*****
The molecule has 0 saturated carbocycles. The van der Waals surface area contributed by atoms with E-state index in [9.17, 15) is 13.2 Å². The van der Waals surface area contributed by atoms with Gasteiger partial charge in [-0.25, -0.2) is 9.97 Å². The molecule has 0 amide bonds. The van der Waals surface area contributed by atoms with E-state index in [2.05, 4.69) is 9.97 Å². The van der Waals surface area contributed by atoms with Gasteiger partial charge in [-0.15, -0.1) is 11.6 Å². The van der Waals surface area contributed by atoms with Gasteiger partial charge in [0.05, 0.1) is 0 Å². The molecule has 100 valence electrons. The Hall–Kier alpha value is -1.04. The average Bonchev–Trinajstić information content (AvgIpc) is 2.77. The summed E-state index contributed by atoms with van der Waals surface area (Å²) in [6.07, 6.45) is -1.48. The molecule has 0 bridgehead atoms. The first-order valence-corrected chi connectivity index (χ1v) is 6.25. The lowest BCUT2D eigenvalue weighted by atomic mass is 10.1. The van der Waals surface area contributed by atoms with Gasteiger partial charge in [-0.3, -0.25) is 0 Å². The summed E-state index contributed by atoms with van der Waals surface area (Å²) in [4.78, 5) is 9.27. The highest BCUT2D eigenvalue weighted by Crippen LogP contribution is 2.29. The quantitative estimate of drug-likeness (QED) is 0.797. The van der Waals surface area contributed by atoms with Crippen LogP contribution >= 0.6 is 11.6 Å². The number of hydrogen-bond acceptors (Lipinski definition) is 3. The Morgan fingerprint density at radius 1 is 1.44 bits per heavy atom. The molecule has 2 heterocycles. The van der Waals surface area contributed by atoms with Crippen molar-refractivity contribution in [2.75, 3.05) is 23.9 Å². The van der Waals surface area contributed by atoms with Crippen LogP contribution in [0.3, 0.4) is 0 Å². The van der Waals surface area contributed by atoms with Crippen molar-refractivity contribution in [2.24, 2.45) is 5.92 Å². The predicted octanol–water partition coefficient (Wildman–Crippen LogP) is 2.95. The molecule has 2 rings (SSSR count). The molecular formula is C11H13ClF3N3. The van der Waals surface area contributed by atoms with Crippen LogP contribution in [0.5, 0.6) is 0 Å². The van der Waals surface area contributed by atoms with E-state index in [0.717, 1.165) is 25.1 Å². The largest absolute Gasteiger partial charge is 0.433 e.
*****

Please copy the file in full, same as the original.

The molecule has 0 saturated carbocycles. The van der Waals surface area contributed by atoms with E-state index in [9.17, 15) is 13.2 Å². The van der Waals surface area contributed by atoms with Gasteiger partial charge in [-0.25, -0.2) is 9.97 Å². The molecule has 0 amide bonds. The van der Waals surface area contributed by atoms with E-state index in [2.05, 4.69) is 9.97 Å². The van der Waals surface area contributed by atoms with Gasteiger partial charge in [-0.15, -0.1) is 11.6 Å². The van der Waals surface area contributed by atoms with Gasteiger partial charge in [0.05, 0.1) is 0 Å². The molecule has 100 valence electrons. The Hall–Kier alpha value is -1.04. The average Bonchev–Trinajstić information content (AvgIpc) is 2.77. The summed E-state index contributed by atoms with van der Waals surface area (Å²) in [6.07, 6.45) is -1.48. The molecule has 0 bridgehead atoms. The first-order valence-corrected chi connectivity index (χ1v) is 6.25. The lowest BCUT2D eigenvalue weighted by atomic mass is 10.1. The van der Waals surface area contributed by atoms with Gasteiger partial charge in [-0.3, -0.25) is 0 Å². The summed E-state index contributed by atoms with van der Waals surface area (Å²) in [4.78, 5) is 9.27. The highest BCUT2D eigenvalue weighted by Crippen LogP contribution is 2.29. The quantitative estimate of drug-likeness (QED) is 0.797. The van der Waals surface area contributed by atoms with Crippen LogP contribution >= 0.6 is 11.6 Å². The number of hydrogen-bond acceptors (Lipinski definition) is 3. The Morgan fingerprint density at radius 1 is 1.44 bits per heavy atom. The molecule has 2 heterocycles. The van der Waals surface area contributed by atoms with Crippen molar-refractivity contribution in [2.75, 3.05) is 23.9 Å². The van der Waals surface area contributed by atoms with Crippen LogP contribution in [0.3, 0.4) is 0 Å². The van der Waals surface area contributed by atoms with Crippen molar-refractivity contribution in [2.24, 2.45) is 5.92 Å². The predicted octanol–water partition coefficient (Wildman–Crippen LogP) is 2.95. The molecule has 2 rings (SSSR count). The molecular formula is C11H13ClF3N3. The van der Waals surface area contributed by atoms with Crippen LogP contribution in [0.5, 0.6) is 0 Å². The van der Waals surface area contributed by atoms with E-state index in [0.717, 1.165) is 25.1 Å². The largest absolute Gasteiger partial charge is 0.433 e.